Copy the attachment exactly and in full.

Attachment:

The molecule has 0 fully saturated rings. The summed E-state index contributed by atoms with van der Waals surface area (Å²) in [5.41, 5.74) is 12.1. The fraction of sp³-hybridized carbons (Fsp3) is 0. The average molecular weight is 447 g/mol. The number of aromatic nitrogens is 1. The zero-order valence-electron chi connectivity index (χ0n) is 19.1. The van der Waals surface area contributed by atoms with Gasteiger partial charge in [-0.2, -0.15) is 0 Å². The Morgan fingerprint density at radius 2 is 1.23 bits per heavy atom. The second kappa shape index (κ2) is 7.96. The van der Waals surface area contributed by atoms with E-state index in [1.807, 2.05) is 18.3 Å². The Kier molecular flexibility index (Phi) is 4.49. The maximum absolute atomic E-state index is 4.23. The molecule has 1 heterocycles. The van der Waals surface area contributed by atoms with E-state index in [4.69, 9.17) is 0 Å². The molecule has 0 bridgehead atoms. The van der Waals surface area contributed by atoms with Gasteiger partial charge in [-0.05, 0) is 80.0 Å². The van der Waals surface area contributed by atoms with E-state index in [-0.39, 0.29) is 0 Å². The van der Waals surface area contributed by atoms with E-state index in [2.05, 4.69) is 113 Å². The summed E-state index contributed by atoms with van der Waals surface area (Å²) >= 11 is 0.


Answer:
The molecule has 0 fully saturated rings. The summed E-state index contributed by atoms with van der Waals surface area (Å²) in [5.41, 5.74) is 12.1. The fraction of sp³-hybridized carbons (Fsp3) is 0. The average molecular weight is 447 g/mol. The number of aromatic nitrogens is 1. The zero-order valence-electron chi connectivity index (χ0n) is 19.1. The van der Waals surface area contributed by atoms with Gasteiger partial charge in [-0.2, -0.15) is 0 Å². The Morgan fingerprint density at radius 2 is 1.23 bits per heavy atom. The second kappa shape index (κ2) is 7.96. The van der Waals surface area contributed by atoms with E-state index in [1.807, 2.05) is 18.3 Å². The Kier molecular flexibility index (Phi) is 4.49. The maximum absolute atomic E-state index is 4.23. The molecule has 1 heterocycles. The van der Waals surface area contributed by atoms with E-state index in [4.69, 9.17) is 0 Å². The molecule has 0 bridgehead atoms. The van der Waals surface area contributed by atoms with Gasteiger partial charge in [-0.05, 0) is 80.0 Å². The van der Waals surface area contributed by atoms with E-state index in [-0.39, 0.29) is 0 Å². The van der Waals surface area contributed by atoms with E-state index in [2.05, 4.69) is 113 Å². The summed E-state index contributed by atoms with van der Waals surface area (Å²) >= 11 is 0.